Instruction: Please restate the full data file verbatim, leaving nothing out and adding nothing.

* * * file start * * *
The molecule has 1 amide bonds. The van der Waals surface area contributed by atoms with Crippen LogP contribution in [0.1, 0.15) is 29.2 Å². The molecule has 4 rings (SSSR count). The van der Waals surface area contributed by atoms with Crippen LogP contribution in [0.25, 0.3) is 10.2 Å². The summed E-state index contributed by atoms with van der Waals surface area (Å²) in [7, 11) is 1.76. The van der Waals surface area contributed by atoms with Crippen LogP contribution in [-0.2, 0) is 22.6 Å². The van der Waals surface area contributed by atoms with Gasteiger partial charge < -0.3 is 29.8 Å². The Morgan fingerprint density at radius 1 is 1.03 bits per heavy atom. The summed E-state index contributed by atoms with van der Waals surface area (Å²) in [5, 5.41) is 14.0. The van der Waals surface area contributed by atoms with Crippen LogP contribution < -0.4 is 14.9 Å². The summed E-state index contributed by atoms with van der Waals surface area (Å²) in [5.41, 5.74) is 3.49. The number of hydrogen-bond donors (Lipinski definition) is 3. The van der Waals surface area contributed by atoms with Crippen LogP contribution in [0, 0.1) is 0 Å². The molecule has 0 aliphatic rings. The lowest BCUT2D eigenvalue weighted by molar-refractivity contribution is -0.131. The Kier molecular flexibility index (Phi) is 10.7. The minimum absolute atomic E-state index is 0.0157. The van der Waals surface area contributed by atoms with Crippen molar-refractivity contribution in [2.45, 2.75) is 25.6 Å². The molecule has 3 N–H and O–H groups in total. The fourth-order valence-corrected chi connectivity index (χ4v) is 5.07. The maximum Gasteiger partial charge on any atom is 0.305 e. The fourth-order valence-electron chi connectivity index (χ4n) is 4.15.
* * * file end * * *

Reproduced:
The molecule has 1 amide bonds. The van der Waals surface area contributed by atoms with Crippen LogP contribution in [0.1, 0.15) is 29.2 Å². The molecule has 4 rings (SSSR count). The van der Waals surface area contributed by atoms with Crippen LogP contribution in [0.25, 0.3) is 10.2 Å². The summed E-state index contributed by atoms with van der Waals surface area (Å²) in [7, 11) is 1.76. The van der Waals surface area contributed by atoms with Crippen LogP contribution in [-0.2, 0) is 22.6 Å². The van der Waals surface area contributed by atoms with Gasteiger partial charge < -0.3 is 29.8 Å². The Morgan fingerprint density at radius 1 is 1.03 bits per heavy atom. The summed E-state index contributed by atoms with van der Waals surface area (Å²) in [5, 5.41) is 14.0. The van der Waals surface area contributed by atoms with Crippen LogP contribution < -0.4 is 14.9 Å². The summed E-state index contributed by atoms with van der Waals surface area (Å²) in [5.41, 5.74) is 3.49. The number of hydrogen-bond donors (Lipinski definition) is 3. The van der Waals surface area contributed by atoms with Crippen LogP contribution in [0, 0.1) is 0 Å². The molecule has 0 aliphatic rings. The lowest BCUT2D eigenvalue weighted by molar-refractivity contribution is -0.131. The Kier molecular flexibility index (Phi) is 10.7. The minimum absolute atomic E-state index is 0.0157. The van der Waals surface area contributed by atoms with Crippen molar-refractivity contribution in [2.45, 2.75) is 25.6 Å². The molecule has 3 N–H and O–H groups in total. The fourth-order valence-corrected chi connectivity index (χ4v) is 5.07. The maximum Gasteiger partial charge on any atom is 0.305 e. The fourth-order valence-electron chi connectivity index (χ4n) is 4.15.